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Website: 4TU.nl

Funded Projects

4TU.Energy aims to connect and build upon the individual strengths of the 4TUs and facilitate coordination and collaboration among researchers in the field of Energy to accelerate the transition toward a carbon-neutral future. Here is the environment where researchers in Energy are connected and are offered opportunities to boost collaborations.

One of the opportunities is the funding opportunity, intending to lower the threshold on community building and initiate more collaborations within 4TU.Energy.

Here we provide an overview of all funded projects by 4TU.Energy:


Funded Projects Overview

CO2-Responsive Etalon Membranes for in-situ analysis of oceanwater

Applicant: 

Dr. H. Bazyar and G. Kontaxi (TUDelft), Dr. M. Rßcker and G. Wensink (TU/e)

Type of Funding:

Rapid Research

Proposal Summary:

To limit global warming to 2°C with negative global CO2 emissions (on balance) by 2050, climate models indicate that negative emissions technologies (NETs) must be deployed to balance the emissions of different industries including energy sector. NETs are climate intervention technologies that remove CO2 from its sinks. Indirect ocean capture (IOC) is one of these technologies in which the ocean-atmosphere equilibrium is leveraged through controlling the pH of the seawater to extract the (dissolved) CO2. The carbon content of the oceans in the form of dissolved inorganic carbon (DIC) is 140 times greater by volume than the carbon in the atmosphere in the form of gaseous carbon. IOC enables returning CO2-free brine to the ocean for additional CO2 absorption from the air. The feed oceanwater needs to be analyzed thoroughly to determine the exact concentration and form of DIC. Currently, laboratorybased methods such as spectrophotometry are used to define DIC in oceanwater samples. For the IOC technology to be further implemented in various locations, the water samples (from input/output(s)) should be analyzed in real time.

With this study, we take the first steps in developing CO2-Responsive Etalon Membrane (CREM) for in-situ detection of DIC in oceanwater.

4TU FAIR-battery-challenge

Applicant:

Dr. Yali Tang (TU/e), Dr. Sanli Faez (UU), and Dr. Maarten Voors (WUR)

Involved Partner: Eindhoven Institute for Renewable Energy Systems (EIRES)

Type of Funding:

Community Activity

Proposal Summary:

The most common renewable energy sources, solar and wind electricity, are intermittent. The storage of energy in batteries, is therefore an essential link in localizing and democratizing access to electricity.

The main objective of this activity is to stimulate researchers (including phd’s and postdocs) and student teams to work together on the battery technological development. The activity is a one-day workshop at Utrecht University (central located), gathering researchers and student teams working at 4TU in the field of batteries, as well as spin-offs together for knowledge exchange and networking. This workshop is followed by a FAIR battery challenge.

This event contributes to connect 4TU research community that work on batteries (all TRL levels) and to work with each other in the 4TU context on research proposals, attracting funding and stimulate cross collaboration between research and education.

Enhancing electrochemical performance of 3D-printed porous microstructures with hierarchical surfaces and precise spatial control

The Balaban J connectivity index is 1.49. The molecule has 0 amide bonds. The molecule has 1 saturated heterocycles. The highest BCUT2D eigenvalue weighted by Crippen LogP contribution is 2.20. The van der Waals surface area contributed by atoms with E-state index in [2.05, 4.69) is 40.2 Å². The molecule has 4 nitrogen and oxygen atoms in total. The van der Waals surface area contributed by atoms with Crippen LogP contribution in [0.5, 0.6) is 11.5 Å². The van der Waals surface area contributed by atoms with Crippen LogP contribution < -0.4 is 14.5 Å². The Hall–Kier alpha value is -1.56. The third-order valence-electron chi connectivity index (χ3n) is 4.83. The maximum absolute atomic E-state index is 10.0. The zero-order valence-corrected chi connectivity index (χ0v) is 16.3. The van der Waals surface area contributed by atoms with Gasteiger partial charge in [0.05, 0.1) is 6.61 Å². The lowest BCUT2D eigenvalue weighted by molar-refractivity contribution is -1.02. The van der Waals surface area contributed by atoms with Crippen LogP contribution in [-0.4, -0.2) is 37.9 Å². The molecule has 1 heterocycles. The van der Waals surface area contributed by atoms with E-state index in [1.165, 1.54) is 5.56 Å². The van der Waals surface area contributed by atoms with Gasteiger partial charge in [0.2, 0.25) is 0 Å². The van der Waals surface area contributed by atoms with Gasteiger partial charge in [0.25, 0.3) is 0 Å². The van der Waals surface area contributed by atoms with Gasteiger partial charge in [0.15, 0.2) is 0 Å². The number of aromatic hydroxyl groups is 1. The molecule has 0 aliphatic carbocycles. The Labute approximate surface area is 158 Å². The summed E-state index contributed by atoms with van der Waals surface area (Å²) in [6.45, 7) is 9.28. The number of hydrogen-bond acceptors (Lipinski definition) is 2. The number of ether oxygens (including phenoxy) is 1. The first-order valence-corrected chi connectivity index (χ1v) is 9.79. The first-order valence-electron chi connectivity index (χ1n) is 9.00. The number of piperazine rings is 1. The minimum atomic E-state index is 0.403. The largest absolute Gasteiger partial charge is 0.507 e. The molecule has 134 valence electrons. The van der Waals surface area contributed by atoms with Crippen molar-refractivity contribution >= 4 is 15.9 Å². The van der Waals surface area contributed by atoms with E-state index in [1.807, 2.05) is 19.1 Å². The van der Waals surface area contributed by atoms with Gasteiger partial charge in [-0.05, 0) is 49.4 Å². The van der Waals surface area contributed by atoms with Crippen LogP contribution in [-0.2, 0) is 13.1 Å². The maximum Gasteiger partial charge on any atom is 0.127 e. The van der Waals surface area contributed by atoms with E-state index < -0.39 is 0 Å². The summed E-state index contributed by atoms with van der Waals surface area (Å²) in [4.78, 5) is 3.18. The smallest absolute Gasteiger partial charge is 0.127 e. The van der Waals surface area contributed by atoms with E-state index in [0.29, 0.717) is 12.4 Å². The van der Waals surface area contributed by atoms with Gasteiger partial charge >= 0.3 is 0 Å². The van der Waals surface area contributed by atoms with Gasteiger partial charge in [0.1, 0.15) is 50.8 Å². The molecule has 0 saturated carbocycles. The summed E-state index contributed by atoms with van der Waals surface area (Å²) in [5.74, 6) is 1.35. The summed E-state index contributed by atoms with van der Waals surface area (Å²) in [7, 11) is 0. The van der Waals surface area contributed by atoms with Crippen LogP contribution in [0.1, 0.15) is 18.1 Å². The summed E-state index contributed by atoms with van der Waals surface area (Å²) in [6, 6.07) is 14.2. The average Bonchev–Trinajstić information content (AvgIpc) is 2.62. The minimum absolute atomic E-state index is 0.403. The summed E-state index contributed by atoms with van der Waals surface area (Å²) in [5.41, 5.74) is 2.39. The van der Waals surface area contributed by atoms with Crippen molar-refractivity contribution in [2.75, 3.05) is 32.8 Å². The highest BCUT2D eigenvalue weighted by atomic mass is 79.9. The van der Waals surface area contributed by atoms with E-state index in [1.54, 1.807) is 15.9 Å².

Applicant:

Dr. P. Taheri (TUDelft), and Dr. D. Jafari (UTwente)

Type of Funding:

Rapid Research

Proposal Summary:

In this project, we hypothesize that 3D-printed porous microstructures with hierarchical surfaces and precise spatial control can enhance electrochemical performance. We believe that through-plane porosity gradients, interconnected low-tortuosity pores, and multimodal pore size distributions can increase current/power densities without sacrificing efficiency. These features provide larger surface areas and facilitate complex mass transport across multiple scales. 

Specifically, we have planned for (A) Initiate collaborative research on combining 3D printing with functional coating for new material synthesis. This platform offers enhancing key functions in electrochemical reactors, including thermodynamics, kinetics, and mass transport. (B) Evaluate novel materials for CO2 electrochemical conversion. This seed project aims to fundamentally understand the impact of electrode material architecture on overall faradaic efficiency, in particular mass transfer. Improved performance in synthesizing electrode materials is the ultimate goal, facilitated by the sophisticated control of the technique. (C) Building a scientific community on science and engineering of architected 3D printed materials for electrochemical systems, which would be unique in the Netherlands.

Toward Next Generation Metal-Supported Solid Oxide Fuel Cells

Applicant:

Dr. D. Giuntini (TU/e), and Dr. D. Jafari (UTwente)

Type of Funding:

Rapid Research

Proposal Summary:

This proposal is a creation of joint proof-of-concept research. This project aims to advance porous electrodes in metal-supported solid oxide fuel cells (SOFCs). Metal-supported SOFCs are promising for their fast startup, strength, and cost-effectiveness. It has become clear that this material design holds great promise for SOFC performance. Manufacturability issues are however currently hampering further developments. To address these, we propose integrating advanced sintering technologies and plasma electrolytic oxidation (PEO) coating. Tailored sintering allows tuning porosity gradients within the electrodes. PEO transforms the conductive substrate into an oxide layer through a high-voltage electrochemical process. We hypothesize that this integration can enhance both performance and durability of metal-supported SOFCs.